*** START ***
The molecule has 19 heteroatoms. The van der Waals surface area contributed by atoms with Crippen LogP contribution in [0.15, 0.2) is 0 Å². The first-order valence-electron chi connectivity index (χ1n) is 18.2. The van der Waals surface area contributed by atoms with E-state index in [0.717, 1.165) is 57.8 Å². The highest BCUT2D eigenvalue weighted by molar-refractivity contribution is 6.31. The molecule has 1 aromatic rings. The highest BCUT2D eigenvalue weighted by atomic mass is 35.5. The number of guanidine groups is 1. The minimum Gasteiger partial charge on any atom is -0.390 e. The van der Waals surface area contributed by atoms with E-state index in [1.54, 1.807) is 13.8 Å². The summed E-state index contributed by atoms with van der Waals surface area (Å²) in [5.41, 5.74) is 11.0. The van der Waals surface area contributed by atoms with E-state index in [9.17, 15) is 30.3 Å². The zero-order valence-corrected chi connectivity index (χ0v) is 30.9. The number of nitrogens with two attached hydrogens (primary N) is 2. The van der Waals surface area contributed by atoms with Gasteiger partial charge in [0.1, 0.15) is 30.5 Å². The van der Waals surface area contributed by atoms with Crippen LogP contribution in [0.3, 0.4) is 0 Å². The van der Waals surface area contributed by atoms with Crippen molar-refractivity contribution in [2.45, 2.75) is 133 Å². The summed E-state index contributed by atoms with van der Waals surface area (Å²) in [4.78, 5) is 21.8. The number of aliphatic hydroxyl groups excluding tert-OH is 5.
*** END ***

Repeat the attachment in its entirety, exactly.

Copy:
The molecule has 19 heteroatoms. The van der Waals surface area contributed by atoms with Crippen LogP contribution in [0.15, 0.2) is 0 Å². The first-order valence-electron chi connectivity index (χ1n) is 18.2. The van der Waals surface area contributed by atoms with E-state index in [0.717, 1.165) is 57.8 Å². The highest BCUT2D eigenvalue weighted by molar-refractivity contribution is 6.31. The molecule has 1 aromatic rings. The highest BCUT2D eigenvalue weighted by atomic mass is 35.5. The number of guanidine groups is 1. The minimum Gasteiger partial charge on any atom is -0.390 e. The van der Waals surface area contributed by atoms with E-state index in [1.54, 1.807) is 13.8 Å². The summed E-state index contributed by atoms with van der Waals surface area (Å²) in [5.41, 5.74) is 11.0. The van der Waals surface area contributed by atoms with E-state index in [9.17, 15) is 30.3 Å². The zero-order valence-corrected chi connectivity index (χ0v) is 30.9. The number of nitrogens with two attached hydrogens (primary N) is 2. The van der Waals surface area contributed by atoms with Gasteiger partial charge in [0.1, 0.15) is 30.5 Å². The van der Waals surface area contributed by atoms with Crippen LogP contribution in [0.3, 0.4) is 0 Å². The van der Waals surface area contributed by atoms with Crippen molar-refractivity contribution in [2.45, 2.75) is 133 Å². The summed E-state index contributed by atoms with van der Waals surface area (Å²) in [4.78, 5) is 21.8. The number of aliphatic hydroxyl groups excluding tert-OH is 5.